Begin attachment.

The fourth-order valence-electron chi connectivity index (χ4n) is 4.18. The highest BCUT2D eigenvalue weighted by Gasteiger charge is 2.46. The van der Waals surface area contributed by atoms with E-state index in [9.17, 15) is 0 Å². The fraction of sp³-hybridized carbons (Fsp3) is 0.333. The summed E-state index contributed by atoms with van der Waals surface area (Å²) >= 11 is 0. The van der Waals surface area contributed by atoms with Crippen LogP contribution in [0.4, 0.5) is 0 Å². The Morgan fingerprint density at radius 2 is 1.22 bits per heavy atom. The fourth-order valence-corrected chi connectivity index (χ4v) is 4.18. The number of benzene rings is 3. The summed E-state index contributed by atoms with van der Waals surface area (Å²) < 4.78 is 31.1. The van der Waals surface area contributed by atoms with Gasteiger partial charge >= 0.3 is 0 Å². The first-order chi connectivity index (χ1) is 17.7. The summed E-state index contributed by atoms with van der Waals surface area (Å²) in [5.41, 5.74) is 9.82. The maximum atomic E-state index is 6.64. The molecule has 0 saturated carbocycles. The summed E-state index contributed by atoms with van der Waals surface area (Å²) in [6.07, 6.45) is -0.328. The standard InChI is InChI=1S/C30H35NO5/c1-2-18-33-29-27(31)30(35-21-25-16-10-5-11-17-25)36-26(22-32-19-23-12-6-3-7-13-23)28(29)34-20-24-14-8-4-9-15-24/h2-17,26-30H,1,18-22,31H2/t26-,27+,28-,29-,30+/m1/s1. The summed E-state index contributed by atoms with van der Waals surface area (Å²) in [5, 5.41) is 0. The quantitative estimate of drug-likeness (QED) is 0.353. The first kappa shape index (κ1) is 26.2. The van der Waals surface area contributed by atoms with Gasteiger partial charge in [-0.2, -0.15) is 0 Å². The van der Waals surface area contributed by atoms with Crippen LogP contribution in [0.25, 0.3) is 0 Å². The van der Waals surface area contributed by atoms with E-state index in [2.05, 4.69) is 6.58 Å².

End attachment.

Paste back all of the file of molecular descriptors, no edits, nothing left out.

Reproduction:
The fourth-order valence-electron chi connectivity index (χ4n) is 4.18. The highest BCUT2D eigenvalue weighted by Gasteiger charge is 2.46. The van der Waals surface area contributed by atoms with E-state index in [9.17, 15) is 0 Å². The fraction of sp³-hybridized carbons (Fsp3) is 0.333. The summed E-state index contributed by atoms with van der Waals surface area (Å²) >= 11 is 0. The van der Waals surface area contributed by atoms with Crippen LogP contribution in [0.4, 0.5) is 0 Å². The Morgan fingerprint density at radius 2 is 1.22 bits per heavy atom. The fourth-order valence-corrected chi connectivity index (χ4v) is 4.18. The number of benzene rings is 3. The summed E-state index contributed by atoms with van der Waals surface area (Å²) < 4.78 is 31.1. The van der Waals surface area contributed by atoms with Gasteiger partial charge >= 0.3 is 0 Å². The first-order chi connectivity index (χ1) is 17.7. The summed E-state index contributed by atoms with van der Waals surface area (Å²) in [5.41, 5.74) is 9.82. The maximum atomic E-state index is 6.64. The molecule has 0 saturated carbocycles. The summed E-state index contributed by atoms with van der Waals surface area (Å²) in [6.07, 6.45) is -0.328. The standard InChI is InChI=1S/C30H35NO5/c1-2-18-33-29-27(31)30(35-21-25-16-10-5-11-17-25)36-26(22-32-19-23-12-6-3-7-13-23)28(29)34-20-24-14-8-4-9-15-24/h2-17,26-30H,1,18-22,31H2/t26-,27+,28-,29-,30+/m1/s1. The summed E-state index contributed by atoms with van der Waals surface area (Å²) in [5, 5.41) is 0. The quantitative estimate of drug-likeness (QED) is 0.353. The first kappa shape index (κ1) is 26.2. The van der Waals surface area contributed by atoms with Gasteiger partial charge in [-0.2, -0.15) is 0 Å². The van der Waals surface area contributed by atoms with Crippen LogP contribution in [0.25, 0.3) is 0 Å². The van der Waals surface area contributed by atoms with E-state index in [2.05, 4.69) is 6.58 Å².